Cross-cultural cuisine

Caspian Corner owner Gunel Aliyeva, head chef Rufat Sultanov and co-owner Abbas Aliyeve, all holding plates of food.
Owner Gunel “Lula” Aliyeva (left) with head chef Rufat Sultanov, and her brother, co-owner Abbas Aliyeva. Caspian Corner features many dishes from Lola’s Azerbaijani heritage along with touches of other European and Russian flavors.

When Gunel Aliyeva moved to the U.S. from her home in Baku, Azerbaijan’s capital city, in 2016, she noticed a lack of restaurants featuring Azerbaijan’s diverse cuisine. Aliyeva’s background is in oil and engineering, and she originally worked in Williston, North Dakota, as a site supervisor, but after moving to Pittsburgh in 2019, she was looking for a new challenge.   

Caspian Corner’s eggplant rolls.

Her brother, Abbas, moved here last year and the two opened Caspian Corner, 663 Washington Road, this spring in the space formerly occupied by Aspendos, a Turkish restaurant. 

Azerbaijan is a former Soviet republic with a long history as a crossroads between Eastern Europe and the Middle East. The country shares borders with Turkey, Georgia, Armenia and Iran. Caspian Corner’s menu incorporates influences from the countries that border Azerbaijan and also those that border the Caspian Sea.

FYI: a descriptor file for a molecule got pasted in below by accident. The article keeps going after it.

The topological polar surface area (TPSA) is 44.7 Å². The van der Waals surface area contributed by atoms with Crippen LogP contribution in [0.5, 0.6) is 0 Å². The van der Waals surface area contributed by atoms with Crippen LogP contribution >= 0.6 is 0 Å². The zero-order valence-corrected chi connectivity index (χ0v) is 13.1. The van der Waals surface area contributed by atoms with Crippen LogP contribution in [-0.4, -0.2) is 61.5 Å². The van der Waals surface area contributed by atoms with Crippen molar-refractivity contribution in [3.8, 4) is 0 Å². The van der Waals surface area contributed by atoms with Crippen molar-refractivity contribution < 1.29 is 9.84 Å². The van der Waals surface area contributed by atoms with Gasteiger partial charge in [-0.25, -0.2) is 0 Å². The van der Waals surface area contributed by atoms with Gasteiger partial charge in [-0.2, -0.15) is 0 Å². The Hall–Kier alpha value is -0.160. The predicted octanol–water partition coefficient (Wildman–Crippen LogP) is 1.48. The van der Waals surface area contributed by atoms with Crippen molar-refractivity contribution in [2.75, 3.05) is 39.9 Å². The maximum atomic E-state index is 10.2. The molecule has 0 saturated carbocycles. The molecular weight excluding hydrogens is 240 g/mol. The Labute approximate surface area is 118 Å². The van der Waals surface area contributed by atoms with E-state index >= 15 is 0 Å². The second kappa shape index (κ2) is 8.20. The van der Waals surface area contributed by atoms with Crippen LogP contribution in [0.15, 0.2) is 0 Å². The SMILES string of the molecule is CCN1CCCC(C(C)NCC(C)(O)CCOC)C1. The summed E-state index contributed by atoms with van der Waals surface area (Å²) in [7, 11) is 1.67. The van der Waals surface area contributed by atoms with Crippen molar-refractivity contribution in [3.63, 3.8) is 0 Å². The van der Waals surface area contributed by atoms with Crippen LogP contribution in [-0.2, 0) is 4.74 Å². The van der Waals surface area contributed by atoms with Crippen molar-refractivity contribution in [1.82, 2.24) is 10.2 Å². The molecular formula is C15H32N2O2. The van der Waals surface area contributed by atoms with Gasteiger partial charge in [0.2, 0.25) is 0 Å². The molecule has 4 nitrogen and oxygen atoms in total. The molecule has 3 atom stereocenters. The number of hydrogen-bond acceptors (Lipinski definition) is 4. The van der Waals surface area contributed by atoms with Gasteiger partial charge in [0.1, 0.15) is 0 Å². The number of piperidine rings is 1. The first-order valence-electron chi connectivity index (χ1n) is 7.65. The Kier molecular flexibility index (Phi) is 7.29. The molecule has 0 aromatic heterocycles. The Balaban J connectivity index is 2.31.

“We all share the sea,” she said. 

Caspian Corner offers a wide range of salads, including Capital

The decadent honey cake (front) is a creamy, layered cake with Russian roots. While behind it is the equally delicious Napoleon pastry.

Salad, which Aliyeva says is a staple at Azerbaijan weddings. Also on the menu are several rice pilafs with regional variations, a variety of meat and vegetable kebabs, including beef, lamb, chicken, potato, eggplant and tomato. Desserts include murabba, fruit served in a syrup of aromatic spices; an Azerbaijani version of baklava; and Russian honey cake. Aliyeva says the house specialty is the lula kabab, ground lamb served with sliced red onion and parsley. 

Aliyeva traveled extensively in the region before moving to the U.S., and still takes trips to Baku, “but the last time I returned to Baku, I missed Pittsburgh,” she said with a smile. 

Caspian Corner is open from 11 a.m. to 10 p.m., seven days a week, takeout or eat in. 412-561-2330.